Friday, October 21, 2005

Unless you become as a child...

While Anne-Marie was running around enjoying herself and playing this evening I was hit with what I would call a word of knowledge which developed into a contemplative moment.

I sensed the word, "in the womb". When I opened my heart to that word I saw in my contemplation a little ball embed itself into the womb and slowly develop into a little child. As the child grew I became aware of the little one's surroundings. There was the dim light from one side, the gurgling that was pretty much constant, the warmth of the fluid around the child and the resistance of that fluid as the limbs moved about in it. I sensed the child's deep spirit of peace. The little one was at home.

In the background of my mind and heart I've been chewing on that word and the contemplative moment for a few hours now. And here are some of the insights that the word and that moment have given me:
"At this time the disciples came to Jesus and said, 'Who is the greatest in the kingdom of Heaven?' So he called a little child to him whom he set among them. Then he said, 'In truth I tell you, unless you change and become like little children you will never enter the kingdom of Heaven. And so, the one who makes himself as little as this little child is the greatest in the kingdom of Heaven." Matthew 18:1-4
Jesus says that we must become, "like little children" in order to receive the Kingdom of Heaven. And not only that, the more we become "little" like a child, the greater will be our reward in Heaven.

The vision takes this call of Jesus one step further. For, the little one in the womb is indeed the littlest of all children. The child in the womb is dependent on their mother for absolutely everything. The umbilical cord brings nourishment and removes any wastes. The fluid in the womb provides an excellent buffer zone to protect the child from possible hurt. Along with the gurgling, the mother's heart beat would provide a constant and rhythmic sound in the child's environment. That heart beat would be filled with love for that child.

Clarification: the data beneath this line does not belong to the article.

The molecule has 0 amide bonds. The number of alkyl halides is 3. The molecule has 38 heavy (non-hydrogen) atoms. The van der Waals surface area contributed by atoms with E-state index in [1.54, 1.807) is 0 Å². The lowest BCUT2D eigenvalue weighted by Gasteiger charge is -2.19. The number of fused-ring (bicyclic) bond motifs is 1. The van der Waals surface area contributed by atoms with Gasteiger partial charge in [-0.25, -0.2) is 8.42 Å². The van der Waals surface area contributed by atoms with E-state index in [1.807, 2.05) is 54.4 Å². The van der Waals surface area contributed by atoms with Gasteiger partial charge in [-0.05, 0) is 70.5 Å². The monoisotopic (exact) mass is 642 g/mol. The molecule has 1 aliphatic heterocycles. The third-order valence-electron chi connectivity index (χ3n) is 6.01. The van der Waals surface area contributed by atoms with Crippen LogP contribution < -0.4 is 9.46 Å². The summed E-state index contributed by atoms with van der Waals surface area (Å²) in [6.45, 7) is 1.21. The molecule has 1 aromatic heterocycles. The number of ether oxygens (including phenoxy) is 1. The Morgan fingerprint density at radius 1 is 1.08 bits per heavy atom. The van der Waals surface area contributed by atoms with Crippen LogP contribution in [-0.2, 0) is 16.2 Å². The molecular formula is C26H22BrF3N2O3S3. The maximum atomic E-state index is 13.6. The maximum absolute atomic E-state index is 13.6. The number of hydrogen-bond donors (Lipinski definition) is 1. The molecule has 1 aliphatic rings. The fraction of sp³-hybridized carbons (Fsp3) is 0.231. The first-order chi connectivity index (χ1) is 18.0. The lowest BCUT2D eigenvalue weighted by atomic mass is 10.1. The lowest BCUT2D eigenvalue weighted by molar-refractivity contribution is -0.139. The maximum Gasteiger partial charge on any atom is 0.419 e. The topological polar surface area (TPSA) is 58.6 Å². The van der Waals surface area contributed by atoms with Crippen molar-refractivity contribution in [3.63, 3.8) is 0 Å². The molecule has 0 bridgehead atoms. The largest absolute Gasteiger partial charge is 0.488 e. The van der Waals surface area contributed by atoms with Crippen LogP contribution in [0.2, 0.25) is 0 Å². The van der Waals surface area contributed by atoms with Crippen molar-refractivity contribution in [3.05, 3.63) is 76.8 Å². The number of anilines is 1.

This image brings to mind the spiritual and mystical relationship that St. John of the Cross, St. Teresa of Avila, St. Therese of Lisieux, St. John Marie Vianney, and many others like them had with God. They lived in total relationship with God, completely abandoning themselves to Him. God provided their sole source of nourishment, He cleansed them with the Blood of Jesus to remove the waste of sin, and God provided their purpose in life. Like the little one's utter dependence upon their mother while in the womb, the saints recognized their complete and utter dependence on God.

The saints were almost completely at peace with their life because they recognized that God's hand was there. Like the little one in the womb, God's hand may not have been readily apparent, but, like that same child in the womb, they trusted fully that He was indeed working in them. Even in the midst of the deepest of struggles and depths of aridity in their spiritual lives, they still maintained a thread of connection with their God. The umbilical cord!

And, like the child growing in the womb, the saints became supple to the working of the Holy Spirit to grow deeper in their relationship with God. They continued making decisions that led them deeper and deeper until it was time to be "born".

I am confident, that like parents who are ecstatic with their new little child that just came into the world, God, the saints, and the angels all greatly celebrate the arrival into Heaven of another child of God.

And finally, I sensed two calls from the Lord.

The first is to learn to abandon ourselves to Him. To embrace the humility and purity we need to be fully attached to Him.

In Psalm 46:10 we hear the Lord say, "be still and know that I am God". The second call from Jesus is to listen in the stillness of our own heart for the beating of His Most Sacred Heart. "I love you, I love you, I love you, I love you,..."

Pax vobis,


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